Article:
I told myself I wouldn’t do this. Months ago, after responding to every poorly researched and written hit piece on the Sixers, I promised my being that I’d only write about a take if it was especially bad. And after last week, I told myself I’d only respond if the piece was totally abhorrent. So here we are.
Let me start by saying there’s a metric ton you can write about the Sixers negatively that I can not defend. For example: Coach Brown’s seeming inability to figure out which lineups work and which ones don’t. The process’ slow progress. The complete mental collapse, in every game, of every. single. player. Jerami Grant’s inability to hit a single goddamn jumpshot. This is a bad team, and they often play below their own already subpar level. So break that down. Take that apart. Talk about the organization’s allergy to its fans. Go nuts.
But no. Instead, John Smallwood wants to tear apart the Sixers for not completing rumored trades.
Smallwood’s column today (the title reads like a Tracy Jordan quote) – “Okafor-to-Boston rumor scary” – is based entirely around trades that DID NOT HAPPEN:
Just so I understand this, teams had interest in three marginal NBA players, but the Sixers could not work something out and kept all three because they are vital members of a team that was 8-45 at the time.
C’mon . . . If four basketballs were offered, was it worth scrapping a deal because the Sixers could not get a fifth one?
Jokes aside, while I’ve made light of the Sixers’ propensity for trading for second-round picks, even a conditional second-rounder would likely offer more value to the future than keeping Covington, McConnell or Thompson.
First: I don’t know if John Smallwood knows what he’s referring to. The NBA doesn’t have so-called “conditional” picks, common in the NFL, wherein the value of the pick is determined by performance of the traded player or his new team. In the NBA, he’s likely referring to “protected” second-round picks (which can be referred to as “conditional,” to be fair), which often exist not to convey. They’re a team’s way of technically giving something up, without actually having to give anything up. It’s how the Sixers got Tony Wroten, and the Grizzlies got literally nothing in return.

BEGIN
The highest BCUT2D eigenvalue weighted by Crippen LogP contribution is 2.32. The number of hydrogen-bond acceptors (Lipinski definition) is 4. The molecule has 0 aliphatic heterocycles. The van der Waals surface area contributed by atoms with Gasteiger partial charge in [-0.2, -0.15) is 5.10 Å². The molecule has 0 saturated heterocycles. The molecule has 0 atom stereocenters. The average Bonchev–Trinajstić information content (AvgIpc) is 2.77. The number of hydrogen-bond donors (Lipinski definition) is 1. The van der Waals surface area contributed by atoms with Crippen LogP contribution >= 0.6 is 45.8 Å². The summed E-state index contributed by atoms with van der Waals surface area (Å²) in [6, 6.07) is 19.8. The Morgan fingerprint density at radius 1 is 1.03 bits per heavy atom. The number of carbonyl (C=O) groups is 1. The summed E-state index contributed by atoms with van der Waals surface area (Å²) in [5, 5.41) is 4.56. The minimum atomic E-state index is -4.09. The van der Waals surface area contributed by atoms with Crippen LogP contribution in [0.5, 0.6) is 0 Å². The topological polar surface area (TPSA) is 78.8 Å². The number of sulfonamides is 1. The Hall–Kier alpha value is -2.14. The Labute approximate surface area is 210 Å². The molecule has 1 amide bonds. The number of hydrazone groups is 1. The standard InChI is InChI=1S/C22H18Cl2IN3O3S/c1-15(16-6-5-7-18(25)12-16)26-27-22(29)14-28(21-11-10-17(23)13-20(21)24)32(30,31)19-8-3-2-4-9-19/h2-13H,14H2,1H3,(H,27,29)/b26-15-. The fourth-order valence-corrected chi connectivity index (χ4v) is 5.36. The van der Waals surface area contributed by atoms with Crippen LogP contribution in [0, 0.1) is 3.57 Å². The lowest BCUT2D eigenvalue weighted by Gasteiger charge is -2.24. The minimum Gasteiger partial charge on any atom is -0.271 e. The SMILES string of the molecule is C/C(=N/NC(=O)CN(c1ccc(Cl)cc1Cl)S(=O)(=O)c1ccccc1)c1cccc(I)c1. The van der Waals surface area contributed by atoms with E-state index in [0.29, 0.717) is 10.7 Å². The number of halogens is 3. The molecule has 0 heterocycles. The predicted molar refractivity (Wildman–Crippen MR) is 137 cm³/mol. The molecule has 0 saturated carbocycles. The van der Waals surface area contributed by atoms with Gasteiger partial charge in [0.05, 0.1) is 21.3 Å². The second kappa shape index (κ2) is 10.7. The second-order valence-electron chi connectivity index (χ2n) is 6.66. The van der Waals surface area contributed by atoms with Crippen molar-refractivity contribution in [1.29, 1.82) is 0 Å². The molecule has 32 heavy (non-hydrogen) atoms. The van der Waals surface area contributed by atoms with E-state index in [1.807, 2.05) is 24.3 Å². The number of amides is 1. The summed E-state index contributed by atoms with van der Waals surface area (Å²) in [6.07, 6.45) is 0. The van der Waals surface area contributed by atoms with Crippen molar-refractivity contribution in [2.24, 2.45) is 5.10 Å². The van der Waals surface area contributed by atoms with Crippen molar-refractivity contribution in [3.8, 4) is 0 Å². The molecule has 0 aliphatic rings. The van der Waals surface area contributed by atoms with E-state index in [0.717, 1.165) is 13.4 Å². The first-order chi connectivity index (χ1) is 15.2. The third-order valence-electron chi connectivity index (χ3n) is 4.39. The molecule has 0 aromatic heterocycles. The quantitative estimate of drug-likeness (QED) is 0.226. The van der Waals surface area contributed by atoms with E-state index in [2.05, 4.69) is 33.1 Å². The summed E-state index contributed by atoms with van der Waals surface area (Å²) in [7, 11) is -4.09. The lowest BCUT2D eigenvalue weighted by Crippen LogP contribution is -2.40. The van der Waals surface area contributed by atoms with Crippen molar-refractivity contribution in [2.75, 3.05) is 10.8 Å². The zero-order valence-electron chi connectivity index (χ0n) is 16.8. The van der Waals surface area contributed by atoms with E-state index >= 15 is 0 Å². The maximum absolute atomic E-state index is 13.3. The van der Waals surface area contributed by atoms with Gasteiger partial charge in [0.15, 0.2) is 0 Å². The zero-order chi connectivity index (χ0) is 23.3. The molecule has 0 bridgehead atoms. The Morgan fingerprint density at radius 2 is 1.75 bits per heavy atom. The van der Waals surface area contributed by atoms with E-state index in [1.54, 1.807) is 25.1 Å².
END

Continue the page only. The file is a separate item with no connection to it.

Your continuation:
John Smallwood – 2/22/16: “even a conditional second-rounder would likely offer more value to the future than keeping Covington, McConnell or Thompson.”
John Smallwood – 2/18/16: “I would rather have had young players than second-round picks.”
This is peak columnist. We’ve reached a point where his logic is so circular, his points so weak, that he’s arguing against himself less than a week later. This is the problem with Smallwood, Jerardi, Hayes, et al. It’s not their disagreement with the plan – that’s fair – but their true misunderstanding of the strategy and their flawed, often contradictory logic which is no better than that of a sports talk radio caller.
But back to “Okafor Scary”:
Any trade rumor, especially one that was not consummated, has to be taken with a teaspoon of salt, so the Okafor-to-the-Celtics story in the Boston Herald over the weekend might not have legs.
However, a story like Boston almost acquiring Okafor isn’t thrown out there without some serious fact-checking … So if you believe the story, even discussing an Okafor trade in which the Sixers’ big acquisition would be the unprotected 2016 first-round draft pick the Celtics get from the Nets is disturbing …
I’ll say for the umpteenth time that if the Sixers can’t find a way to incorporate a talent like Okafor into their system, they should find a new system.
Wasn’t choosing a system over superior talent one of the complaints about former Eagles coach Chip Kelly?”
Why get so mad about a trade that didn’t happen? I mean, shouldn’t your angle be “Hey, the team didn’t do a trade I think they shouldn’t have done, that’s good”?
And let me rebuff some points Smallwood makes saying you need to build around Okafor:
“Noel is a specialist, so you don’t build around him.”
Okafor is a specialist, too. His specialty is being very good offensively but a net negative overall thanks to his lack of defensive ability. Look at the teams that decided to build around strong offensive/poor defensive centers. How are the Magic and Kings doing now?
It was the move they made when they traded point guard Michael Carter-Williams a half-season after he was named NBA Rookie of the Year.
It wasted 111 games of development and forced the Sixers to reset things for this season.
I’ll say this, and this is the last time, I promise: Michael Carter-Williams is trash and if you think dealing him was a reset you have no goddamn idea what you’re talking about. You can not look into the seeds of time and say which grain will grow and which will not, but to say dealing Okafor is a full reset and dealing MCW was, too, is insane. MCW can’t even get minutes on a Milwaukee team that gave up a bunch to get him. He was listed as INCREDIBLY AVAILABLE at the deadline.
Do I think the Sixers should have dealt Jah? No. I don’t think half of a year is nearly enough to assess the future of how a player works in a system/with another player, especially when many of these guys won’t be around in two years. But come draft time, I don’t doubt the Sixers will take some more calls on him, especially if teams know Boston is interested. I’m gonna take June off from reading columns.
Post Script: Last week, Smallwood said the Sixers had already failed at the deadline by not holding on to Jason Thompson and getting value for him. Jason Thompson was waived yesterday to make room for Anderson Varejao.